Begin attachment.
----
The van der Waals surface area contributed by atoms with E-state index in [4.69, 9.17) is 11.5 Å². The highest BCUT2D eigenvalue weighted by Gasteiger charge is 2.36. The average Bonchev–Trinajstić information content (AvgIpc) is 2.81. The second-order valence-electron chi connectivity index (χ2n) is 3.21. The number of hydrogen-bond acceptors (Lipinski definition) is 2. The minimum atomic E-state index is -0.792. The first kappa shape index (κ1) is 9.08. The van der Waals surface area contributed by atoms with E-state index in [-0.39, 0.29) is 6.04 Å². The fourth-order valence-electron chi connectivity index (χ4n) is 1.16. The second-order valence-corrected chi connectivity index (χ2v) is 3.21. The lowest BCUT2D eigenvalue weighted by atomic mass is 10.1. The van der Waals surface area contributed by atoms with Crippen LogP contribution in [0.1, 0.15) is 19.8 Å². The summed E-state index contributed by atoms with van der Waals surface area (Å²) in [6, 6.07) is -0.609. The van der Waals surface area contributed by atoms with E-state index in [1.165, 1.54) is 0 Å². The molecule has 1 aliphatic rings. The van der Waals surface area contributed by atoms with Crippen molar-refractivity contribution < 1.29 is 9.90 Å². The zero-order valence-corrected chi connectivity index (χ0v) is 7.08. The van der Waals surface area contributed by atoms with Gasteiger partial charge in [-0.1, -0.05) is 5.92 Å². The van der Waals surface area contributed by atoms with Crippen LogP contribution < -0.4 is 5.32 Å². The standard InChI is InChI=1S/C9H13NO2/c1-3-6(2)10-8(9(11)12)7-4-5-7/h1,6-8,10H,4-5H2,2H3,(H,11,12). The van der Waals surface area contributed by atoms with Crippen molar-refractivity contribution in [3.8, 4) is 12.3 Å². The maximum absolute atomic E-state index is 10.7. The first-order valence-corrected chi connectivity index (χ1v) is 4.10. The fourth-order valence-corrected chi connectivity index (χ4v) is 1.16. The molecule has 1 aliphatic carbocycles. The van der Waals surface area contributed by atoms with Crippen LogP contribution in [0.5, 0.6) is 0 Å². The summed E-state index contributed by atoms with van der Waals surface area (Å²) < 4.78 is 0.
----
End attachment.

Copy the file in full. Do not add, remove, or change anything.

The van der Waals surface area contributed by atoms with E-state index in [4.69, 9.17) is 11.5 Å². The highest BCUT2D eigenvalue weighted by Gasteiger charge is 2.36. The average Bonchev–Trinajstić information content (AvgIpc) is 2.81. The second-order valence-electron chi connectivity index (χ2n) is 3.21. The number of hydrogen-bond acceptors (Lipinski definition) is 2. The minimum atomic E-state index is -0.792. The first kappa shape index (κ1) is 9.08. The van der Waals surface area contributed by atoms with E-state index in [-0.39, 0.29) is 6.04 Å². The fourth-order valence-electron chi connectivity index (χ4n) is 1.16. The second-order valence-corrected chi connectivity index (χ2v) is 3.21. The lowest BCUT2D eigenvalue weighted by atomic mass is 10.1. The van der Waals surface area contributed by atoms with Crippen LogP contribution in [0.1, 0.15) is 19.8 Å². The summed E-state index contributed by atoms with van der Waals surface area (Å²) in [6, 6.07) is -0.609. The van der Waals surface area contributed by atoms with E-state index in [1.165, 1.54) is 0 Å². The molecule has 1 aliphatic rings. The van der Waals surface area contributed by atoms with Crippen molar-refractivity contribution < 1.29 is 9.90 Å². The zero-order valence-corrected chi connectivity index (χ0v) is 7.08. The van der Waals surface area contributed by atoms with Gasteiger partial charge in [-0.1, -0.05) is 5.92 Å². The van der Waals surface area contributed by atoms with Crippen LogP contribution < -0.4 is 5.32 Å². The standard InChI is InChI=1S/C9H13NO2/c1-3-6(2)10-8(9(11)12)7-4-5-7/h1,6-8,10H,4-5H2,2H3,(H,11,12). The van der Waals surface area contributed by atoms with Crippen molar-refractivity contribution in [3.8, 4) is 12.3 Å². The maximum absolute atomic E-state index is 10.7. The first-order valence-corrected chi connectivity index (χ1v) is 4.10. The fourth-order valence-corrected chi connectivity index (χ4v) is 1.16. The molecule has 1 aliphatic carbocycles. The van der Waals surface area contributed by atoms with Crippen LogP contribution in [0.5, 0.6) is 0 Å². The summed E-state index contributed by atoms with van der Waals surface area (Å²) < 4.78 is 0.